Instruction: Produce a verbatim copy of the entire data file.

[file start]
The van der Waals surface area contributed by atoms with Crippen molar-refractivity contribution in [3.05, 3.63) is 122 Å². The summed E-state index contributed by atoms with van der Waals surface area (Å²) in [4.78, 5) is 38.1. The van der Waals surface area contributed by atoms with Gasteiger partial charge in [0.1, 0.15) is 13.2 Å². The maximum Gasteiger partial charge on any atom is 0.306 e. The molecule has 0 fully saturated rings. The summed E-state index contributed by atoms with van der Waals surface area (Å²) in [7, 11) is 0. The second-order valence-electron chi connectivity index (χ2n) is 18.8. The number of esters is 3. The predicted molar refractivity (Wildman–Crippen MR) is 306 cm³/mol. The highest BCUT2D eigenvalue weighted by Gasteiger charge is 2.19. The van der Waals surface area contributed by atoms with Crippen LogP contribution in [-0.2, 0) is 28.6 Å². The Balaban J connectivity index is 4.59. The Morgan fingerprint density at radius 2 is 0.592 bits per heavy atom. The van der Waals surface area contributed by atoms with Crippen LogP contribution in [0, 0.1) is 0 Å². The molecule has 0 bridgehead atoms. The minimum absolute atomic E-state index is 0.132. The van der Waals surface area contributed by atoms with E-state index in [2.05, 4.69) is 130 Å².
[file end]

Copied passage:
The van der Waals surface area contributed by atoms with Crippen molar-refractivity contribution in [3.05, 3.63) is 122 Å². The summed E-state index contributed by atoms with van der Waals surface area (Å²) in [4.78, 5) is 38.1. The van der Waals surface area contributed by atoms with Gasteiger partial charge in [0.1, 0.15) is 13.2 Å². The maximum Gasteiger partial charge on any atom is 0.306 e. The molecule has 0 fully saturated rings. The summed E-state index contributed by atoms with van der Waals surface area (Å²) in [7, 11) is 0. The second-order valence-electron chi connectivity index (χ2n) is 18.8. The number of esters is 3. The predicted molar refractivity (Wildman–Crippen MR) is 306 cm³/mol. The highest BCUT2D eigenvalue weighted by Gasteiger charge is 2.19. The van der Waals surface area contributed by atoms with Crippen LogP contribution in [-0.2, 0) is 28.6 Å². The Balaban J connectivity index is 4.59. The Morgan fingerprint density at radius 2 is 0.592 bits per heavy atom. The van der Waals surface area contributed by atoms with Crippen LogP contribution in [0, 0.1) is 0 Å². The molecule has 0 bridgehead atoms. The minimum absolute atomic E-state index is 0.132. The van der Waals surface area contributed by atoms with E-state index in [2.05, 4.69) is 130 Å².